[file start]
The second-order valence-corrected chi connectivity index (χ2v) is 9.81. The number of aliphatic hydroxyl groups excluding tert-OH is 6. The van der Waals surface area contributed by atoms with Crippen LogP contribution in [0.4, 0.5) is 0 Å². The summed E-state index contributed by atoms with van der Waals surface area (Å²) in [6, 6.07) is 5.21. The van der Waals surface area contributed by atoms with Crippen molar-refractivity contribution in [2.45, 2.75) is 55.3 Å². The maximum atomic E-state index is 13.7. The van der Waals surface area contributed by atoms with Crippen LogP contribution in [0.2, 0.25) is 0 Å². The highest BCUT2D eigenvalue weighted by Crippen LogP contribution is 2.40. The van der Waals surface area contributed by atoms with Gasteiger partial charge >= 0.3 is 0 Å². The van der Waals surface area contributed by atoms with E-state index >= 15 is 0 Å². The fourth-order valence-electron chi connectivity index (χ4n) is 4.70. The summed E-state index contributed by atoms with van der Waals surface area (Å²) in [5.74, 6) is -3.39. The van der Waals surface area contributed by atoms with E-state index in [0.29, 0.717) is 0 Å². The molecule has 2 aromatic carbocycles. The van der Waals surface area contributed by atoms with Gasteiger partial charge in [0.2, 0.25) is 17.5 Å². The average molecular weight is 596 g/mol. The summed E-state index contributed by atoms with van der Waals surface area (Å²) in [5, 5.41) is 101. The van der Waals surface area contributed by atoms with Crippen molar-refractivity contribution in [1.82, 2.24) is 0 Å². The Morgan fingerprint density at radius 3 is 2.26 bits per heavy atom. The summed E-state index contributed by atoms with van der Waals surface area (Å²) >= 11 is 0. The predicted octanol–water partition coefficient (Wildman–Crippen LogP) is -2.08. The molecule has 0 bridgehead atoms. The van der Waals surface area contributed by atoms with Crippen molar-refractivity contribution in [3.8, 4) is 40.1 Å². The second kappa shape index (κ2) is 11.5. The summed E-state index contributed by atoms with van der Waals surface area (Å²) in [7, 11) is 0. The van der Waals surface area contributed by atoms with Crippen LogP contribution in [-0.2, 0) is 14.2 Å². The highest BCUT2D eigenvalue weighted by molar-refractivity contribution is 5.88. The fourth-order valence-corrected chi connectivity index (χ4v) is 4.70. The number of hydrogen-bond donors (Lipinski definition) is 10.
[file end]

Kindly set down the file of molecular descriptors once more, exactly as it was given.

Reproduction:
The second-order valence-corrected chi connectivity index (χ2v) is 9.81. The number of aliphatic hydroxyl groups excluding tert-OH is 6. The van der Waals surface area contributed by atoms with Crippen LogP contribution in [0.4, 0.5) is 0 Å². The summed E-state index contributed by atoms with van der Waals surface area (Å²) in [6, 6.07) is 5.21. The van der Waals surface area contributed by atoms with Crippen molar-refractivity contribution in [2.45, 2.75) is 55.3 Å². The maximum atomic E-state index is 13.7. The van der Waals surface area contributed by atoms with Crippen LogP contribution in [0.2, 0.25) is 0 Å². The highest BCUT2D eigenvalue weighted by Crippen LogP contribution is 2.40. The van der Waals surface area contributed by atoms with Gasteiger partial charge >= 0.3 is 0 Å². The van der Waals surface area contributed by atoms with E-state index >= 15 is 0 Å². The fourth-order valence-electron chi connectivity index (χ4n) is 4.70. The summed E-state index contributed by atoms with van der Waals surface area (Å²) in [5.74, 6) is -3.39. The van der Waals surface area contributed by atoms with E-state index in [0.29, 0.717) is 0 Å². The molecule has 2 aromatic carbocycles. The van der Waals surface area contributed by atoms with Gasteiger partial charge in [0.2, 0.25) is 17.5 Å². The average molecular weight is 596 g/mol. The summed E-state index contributed by atoms with van der Waals surface area (Å²) in [5, 5.41) is 101. The van der Waals surface area contributed by atoms with Crippen molar-refractivity contribution in [1.82, 2.24) is 0 Å². The Morgan fingerprint density at radius 3 is 2.26 bits per heavy atom. The summed E-state index contributed by atoms with van der Waals surface area (Å²) >= 11 is 0. The predicted octanol–water partition coefficient (Wildman–Crippen LogP) is -2.08. The molecule has 0 bridgehead atoms. The van der Waals surface area contributed by atoms with Crippen molar-refractivity contribution in [3.8, 4) is 40.1 Å². The second kappa shape index (κ2) is 11.5. The summed E-state index contributed by atoms with van der Waals surface area (Å²) in [7, 11) is 0. The van der Waals surface area contributed by atoms with Crippen LogP contribution in [-0.2, 0) is 14.2 Å². The highest BCUT2D eigenvalue weighted by molar-refractivity contribution is 5.88. The fourth-order valence-corrected chi connectivity index (χ4v) is 4.70. The number of hydrogen-bond donors (Lipinski definition) is 10.